Nearly three quarters (70%) of American smartphone buyers want to keep their phones for two years or more, and one in six want to get five years of use from their devices, according to research about smartphone longevity conducted by global public opinion and data company YouGov.
The poll found no connection between device price category and the time period before the owner will move on.
For example, ultra-premium buyers who spend more than $1,000 on a phone are the most likely of all groups to want to use a device for under a year (10%). But premium buyers who spend $750 to $1,000 are less than half as likely to turn their device over so quickly (4%).
Budget and upper mid-range buyers are the most likely to want to use their phones for more than five years. (Budget buyers spend $300 or less, while upper mid-range buyers spend $501 to $750 on their phones.)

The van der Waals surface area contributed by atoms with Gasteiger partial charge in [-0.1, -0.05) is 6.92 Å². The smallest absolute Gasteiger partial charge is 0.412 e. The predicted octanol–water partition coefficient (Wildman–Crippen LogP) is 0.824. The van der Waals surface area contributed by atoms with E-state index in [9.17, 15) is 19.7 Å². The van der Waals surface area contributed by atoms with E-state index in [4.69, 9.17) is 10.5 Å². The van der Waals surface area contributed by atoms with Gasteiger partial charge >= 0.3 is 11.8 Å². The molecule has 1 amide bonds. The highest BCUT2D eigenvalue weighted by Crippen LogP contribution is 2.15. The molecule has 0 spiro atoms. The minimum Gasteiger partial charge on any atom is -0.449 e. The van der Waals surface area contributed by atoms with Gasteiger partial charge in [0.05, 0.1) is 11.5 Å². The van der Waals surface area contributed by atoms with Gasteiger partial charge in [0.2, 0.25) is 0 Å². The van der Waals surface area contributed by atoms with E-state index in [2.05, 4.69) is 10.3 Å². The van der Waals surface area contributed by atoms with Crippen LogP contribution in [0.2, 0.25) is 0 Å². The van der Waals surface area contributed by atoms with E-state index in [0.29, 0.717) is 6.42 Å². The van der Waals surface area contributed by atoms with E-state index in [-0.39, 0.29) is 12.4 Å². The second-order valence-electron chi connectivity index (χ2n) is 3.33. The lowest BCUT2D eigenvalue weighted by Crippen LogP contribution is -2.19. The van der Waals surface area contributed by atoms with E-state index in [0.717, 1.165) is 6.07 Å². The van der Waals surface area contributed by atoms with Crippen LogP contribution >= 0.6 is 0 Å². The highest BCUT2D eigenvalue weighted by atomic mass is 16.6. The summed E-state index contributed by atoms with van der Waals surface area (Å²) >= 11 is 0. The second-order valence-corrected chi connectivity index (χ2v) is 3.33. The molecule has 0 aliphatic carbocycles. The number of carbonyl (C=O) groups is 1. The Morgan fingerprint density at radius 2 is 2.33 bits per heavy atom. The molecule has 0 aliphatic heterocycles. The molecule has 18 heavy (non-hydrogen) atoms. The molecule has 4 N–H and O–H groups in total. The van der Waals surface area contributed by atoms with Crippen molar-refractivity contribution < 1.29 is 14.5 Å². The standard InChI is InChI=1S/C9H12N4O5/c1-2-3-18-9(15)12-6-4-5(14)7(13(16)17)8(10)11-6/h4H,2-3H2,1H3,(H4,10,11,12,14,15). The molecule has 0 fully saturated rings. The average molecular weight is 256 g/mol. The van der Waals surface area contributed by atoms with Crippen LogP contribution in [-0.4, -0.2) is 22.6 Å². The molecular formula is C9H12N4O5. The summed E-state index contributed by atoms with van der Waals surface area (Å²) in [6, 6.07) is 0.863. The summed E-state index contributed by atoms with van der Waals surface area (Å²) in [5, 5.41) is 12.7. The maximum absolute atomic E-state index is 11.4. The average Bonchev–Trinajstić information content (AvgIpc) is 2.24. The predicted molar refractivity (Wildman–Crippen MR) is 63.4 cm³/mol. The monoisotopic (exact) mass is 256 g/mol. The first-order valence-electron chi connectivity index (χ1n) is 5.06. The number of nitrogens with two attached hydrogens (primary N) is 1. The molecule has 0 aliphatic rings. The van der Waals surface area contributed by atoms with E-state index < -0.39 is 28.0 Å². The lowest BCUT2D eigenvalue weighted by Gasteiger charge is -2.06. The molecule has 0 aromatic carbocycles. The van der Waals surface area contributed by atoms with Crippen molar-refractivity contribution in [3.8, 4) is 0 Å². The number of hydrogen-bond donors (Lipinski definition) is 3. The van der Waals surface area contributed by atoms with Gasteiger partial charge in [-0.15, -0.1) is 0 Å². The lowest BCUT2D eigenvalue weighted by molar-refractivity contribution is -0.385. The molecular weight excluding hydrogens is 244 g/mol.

A quarter of respondents who say that they don’t know how much they will spend on their next phone intend to use their current device for more than five years.
The sweet spot for owning devices is between two and three years, according to the study. That timeframe had the highest share among those who specified a price range that they envisioned for their next purchase. For instance, it was the choice of 29% of premium and 31% of ultra-premium shoppers.
Among those who want to use their smartphones for over two years, durability is an important part of the decision-making process, with 40% citing durability as a decision factor. Yet only one-fifth of those respondents say that new software updates are an important decision factor.
YouGov sees that as an opportunity.
“Brands that emphasize the role software plays in keeping phones snappy and functional over long periods of time might have a crack at gaining market share in the competitive smartphone market,” said YouGov.